(The Trump administration honored another Ig Nobel Prize winner just a week ago, when it pardoned Michael Milken, the recipient of the very first Ig Nobel Prize for economics.)

Laughter and Thought

The Ig Nobel Prizes, including the prize awarded a decade ago for the beards research, honor things that make people LAUGH, then THINK.

Some reactions to what’s happening, some of them fanned by much-spun news coverage, illustrate a very different approach to surprising information: LAUGH, then DON’T THINK. Here’s an example of that.

Some CDC General Info about About Facial Hair Precautions

As many facial-hairy people contemplate the prospect of whether and how to wear a face mask, the CDC has long provided some general information and guidance, beginning with an attention-inviting pair of posters:

The reaction now from some people, with a newly possible pandemic lurking, has been to mock the posters and the advice, and mock even the idea of asking questions.


Michael Milken, First Winner (in 1991) of the Ig Nobel Economics Prize, Pardoned

Tuesday, February 18th, 2020

Michael Milken, the very first winner of the Ig Nobel Economics Prize, was pardoned today by the current President of the United States, Donald Trump.

The 1991 Ig Nobel Prize for economics was awarded to “Michael Milken, titan of Wall Street and father of the junk bond, to whom the world is indebted”.

Fox Business reported, today:

Milken, ‘Junk Bond King,’ could return to Wall St. after Trump pardon

Now that Michael Milken has secured a pardon from President Trump for financial crimes he was convicted of three decades ago, can the man, once known as the “junk bond king,” rejoin the securities industry?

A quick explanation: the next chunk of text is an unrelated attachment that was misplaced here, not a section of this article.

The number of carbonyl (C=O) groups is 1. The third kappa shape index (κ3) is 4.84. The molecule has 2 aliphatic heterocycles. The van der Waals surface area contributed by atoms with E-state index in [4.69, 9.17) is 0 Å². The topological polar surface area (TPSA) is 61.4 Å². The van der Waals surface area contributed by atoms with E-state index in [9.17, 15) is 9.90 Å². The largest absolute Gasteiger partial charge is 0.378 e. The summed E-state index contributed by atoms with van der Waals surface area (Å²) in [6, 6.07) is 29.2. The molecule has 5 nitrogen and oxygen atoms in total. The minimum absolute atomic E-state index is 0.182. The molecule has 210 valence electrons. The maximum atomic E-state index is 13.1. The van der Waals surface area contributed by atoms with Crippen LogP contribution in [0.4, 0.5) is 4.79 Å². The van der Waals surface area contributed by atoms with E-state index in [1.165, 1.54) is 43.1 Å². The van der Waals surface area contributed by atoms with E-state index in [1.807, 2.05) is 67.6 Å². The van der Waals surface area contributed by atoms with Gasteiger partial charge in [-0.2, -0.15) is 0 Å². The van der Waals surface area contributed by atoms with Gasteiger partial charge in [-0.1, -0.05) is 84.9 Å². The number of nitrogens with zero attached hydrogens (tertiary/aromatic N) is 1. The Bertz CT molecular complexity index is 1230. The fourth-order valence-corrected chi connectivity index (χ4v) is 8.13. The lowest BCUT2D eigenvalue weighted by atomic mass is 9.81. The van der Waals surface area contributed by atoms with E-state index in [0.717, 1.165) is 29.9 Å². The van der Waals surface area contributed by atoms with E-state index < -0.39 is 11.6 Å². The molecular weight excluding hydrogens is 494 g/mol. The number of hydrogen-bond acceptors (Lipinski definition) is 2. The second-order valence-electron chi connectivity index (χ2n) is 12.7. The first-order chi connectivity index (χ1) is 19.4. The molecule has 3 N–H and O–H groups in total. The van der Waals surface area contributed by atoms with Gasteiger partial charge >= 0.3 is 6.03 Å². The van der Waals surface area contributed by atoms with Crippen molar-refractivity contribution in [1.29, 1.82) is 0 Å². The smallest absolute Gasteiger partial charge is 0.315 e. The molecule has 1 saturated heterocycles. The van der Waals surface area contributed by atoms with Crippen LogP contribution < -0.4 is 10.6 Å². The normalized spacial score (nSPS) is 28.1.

The answer is yes, but the outcome won’t be so simple. Milken, at least for now, is telling reporters he has no plans to get back into the business of Wall Street. It was there, during the finance boom of the 1980s, that he made tons of money on junk bonds and leveraged finance deals at the now-defunct Drexel Burnham Lambert. His plea and conviction in 1990 for securities fraud, landed him a 10-year prison sentence (commuted to two years), $1.1 billion in fines and restitution, and a permanent ban from the securities business. The king had been turned into a pariah.

Ig Nobel talk (and webcast) at NIH on Wednesday

Tuesday, February 18th, 2020

Marc Abrahams will give this week’s NIH Director’s Wednesday Afternoon Lecture talk, at the National Institutes of Health campus in Bethesda, Maryland. The topic will be “Improbable Research and the Ig Nobel Prizes.”

The event, at 3 pm (US eastern time), Wednesday, February 19, is open to the public, free. It will also be webcast.

The NIH web site says of the lecture series: “The NIH Director’s Wednesday Afternoon Lecture Series, colloquially known as WALS, is the highest-profile lecture program at the NIH.”

The NIH web site says of the lecturer: “Marc Abrahams founded the annual Ig Nobel Prize ceremony, in 1991. He is editor of the magazine Annals of Improbable Research, and former editor of the Journal of Irreproducible Research. He has written 24 mini-operas (about heart repair, bacterial space exploration, atomic/human romance, species mixing, coffee chemistry, the Atkins Diet, human/sheep cloning, cockroaches, incompetence, and much else). He invents ways to make people curious about things they might otherwise avoid.”